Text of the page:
Undefeated Joseph Parker emerged on the Heavyweight scene when he won the vacant WBO Heavyweight world championship in December of last year with a twelve round unanimous decision over fellow unbeaten contender Andy Ruiz. The victory for Parker not only established him as a player in the division, but added him to the history books as New Zealand’s first World Heavyweight champion.
After successfully defending his world championship with a twelve round unanimous decision over Razvan Cojanu in May of this year, Parker set his sights on what would be his second title defense against undefeated WBO number one contender Hughie Fury on September 23rd at the Manchester Arena in Manchester, England. This was an interesting fight in the sense that it had two fighters who one might argue were still looking for the respect and recognition of Boxing fans.
Fury, the cousin of undefeated former unified World Heavyweight champion Tyson Fury entered the fight unbeaten in twenty professional fights, but was coming into the bout off of a year of inactivity having defeated veteran contender Fred Kassi in April of last year. Fury suffered a severe cut over his left eye in that fight which caused the bout to be stopped resulting in Fury winning the fight via technical decision after seven rounds. The severity of the cut was largely responsible for Fury’s layoff and it is always an interesting to see how a fighter will respond after such inactivity.
What also made this encounter interesting was both Parker and Fury are not known for their punching power, but had each shown the ability to get an opponent out of there if the opportunity presented itself. The bout was the definition of a tactical battle. A fight that was frankly difficult to score. Although the champion was consistently aggressive throughout this fight, I felt the bout was largely dictated by Fury in that he was very consistent in using movement to offset Parker’s pressure as well as regularly throwing his jab, which made it challenging for the champion to get into an offensive rhythm.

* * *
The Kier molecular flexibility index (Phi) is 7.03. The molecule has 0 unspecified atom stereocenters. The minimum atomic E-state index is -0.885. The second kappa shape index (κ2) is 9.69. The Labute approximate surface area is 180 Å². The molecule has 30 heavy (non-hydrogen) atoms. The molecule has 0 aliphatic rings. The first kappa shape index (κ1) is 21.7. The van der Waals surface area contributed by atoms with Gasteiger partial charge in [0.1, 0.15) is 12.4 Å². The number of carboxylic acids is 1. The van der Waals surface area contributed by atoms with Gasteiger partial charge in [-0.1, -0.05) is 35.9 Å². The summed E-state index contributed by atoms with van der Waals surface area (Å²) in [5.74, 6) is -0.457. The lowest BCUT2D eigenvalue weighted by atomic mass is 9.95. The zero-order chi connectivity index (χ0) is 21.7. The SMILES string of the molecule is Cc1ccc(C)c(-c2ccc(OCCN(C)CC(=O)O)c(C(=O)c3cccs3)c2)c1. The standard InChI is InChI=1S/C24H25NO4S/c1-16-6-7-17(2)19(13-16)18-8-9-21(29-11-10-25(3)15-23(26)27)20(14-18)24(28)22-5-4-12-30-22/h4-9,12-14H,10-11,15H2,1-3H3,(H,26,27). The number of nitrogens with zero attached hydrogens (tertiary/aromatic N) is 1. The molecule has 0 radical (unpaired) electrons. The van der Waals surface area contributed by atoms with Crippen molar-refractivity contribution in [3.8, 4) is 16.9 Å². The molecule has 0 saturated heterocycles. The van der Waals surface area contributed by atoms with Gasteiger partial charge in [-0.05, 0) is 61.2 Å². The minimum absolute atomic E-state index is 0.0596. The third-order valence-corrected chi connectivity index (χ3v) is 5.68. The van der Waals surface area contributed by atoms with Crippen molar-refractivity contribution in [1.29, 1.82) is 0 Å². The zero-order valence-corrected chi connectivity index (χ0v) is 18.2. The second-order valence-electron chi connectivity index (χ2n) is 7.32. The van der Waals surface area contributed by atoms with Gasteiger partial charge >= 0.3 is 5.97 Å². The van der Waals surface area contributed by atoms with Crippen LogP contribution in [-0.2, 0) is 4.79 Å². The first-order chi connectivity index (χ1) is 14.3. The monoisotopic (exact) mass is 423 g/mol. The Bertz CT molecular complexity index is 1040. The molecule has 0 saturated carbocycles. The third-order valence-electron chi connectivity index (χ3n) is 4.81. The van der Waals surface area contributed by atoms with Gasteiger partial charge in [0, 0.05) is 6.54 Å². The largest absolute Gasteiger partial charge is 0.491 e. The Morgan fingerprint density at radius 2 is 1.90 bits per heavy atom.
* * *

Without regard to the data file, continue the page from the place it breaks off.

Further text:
Even though the champion would have periodic success in short offensive bursts as he came forward, he just couldn’t seem to land a significant punch that would clearly shift the tempo in his favor, in this observer’s eyes. At the end of the twelve round world championship bout, I arrived at a score of 116-112 or eight rounds to four in favor of Fury. The official decision however, would differ from my scoring of the fight as Parker would retain his title with a twelve round majority decision winning the bout by a score of 118-110 or ten rounds to two on two official scorecards while the third official judge saw the fight even at six rounds a piece or 114-114 in points.
A question I get asked from time to time when discussing my years covering the sport is does it bother me when there is a controversial decision and/or does it leave a bad taste in this observer’s mouth when the element of “Controversy” arises. Of course, there will be some that will point out the obvious that “Controversy” does after all have a way of generating buzz as well as stirring discussion/debate and therefore creates interest in the sport. As longtime readers know however, I have often over the years made the counter argument as to why too much “Controversy” ultimately does more harm than good for the sport.
Some may choose to call the outcome in this fight “Controversial” based largely on the scoring of two judges, who saw Joseph Parker winning ten of twelve rounds. Although I did not agree with the score of 118-110 in favor of Parker and can see how some might take issue with my 116-112 or eight rounds to four scorecard in favor of Fury, there are some factors that should be pointed out, which may clear up the questions some might have with regard to the scoring of this fight.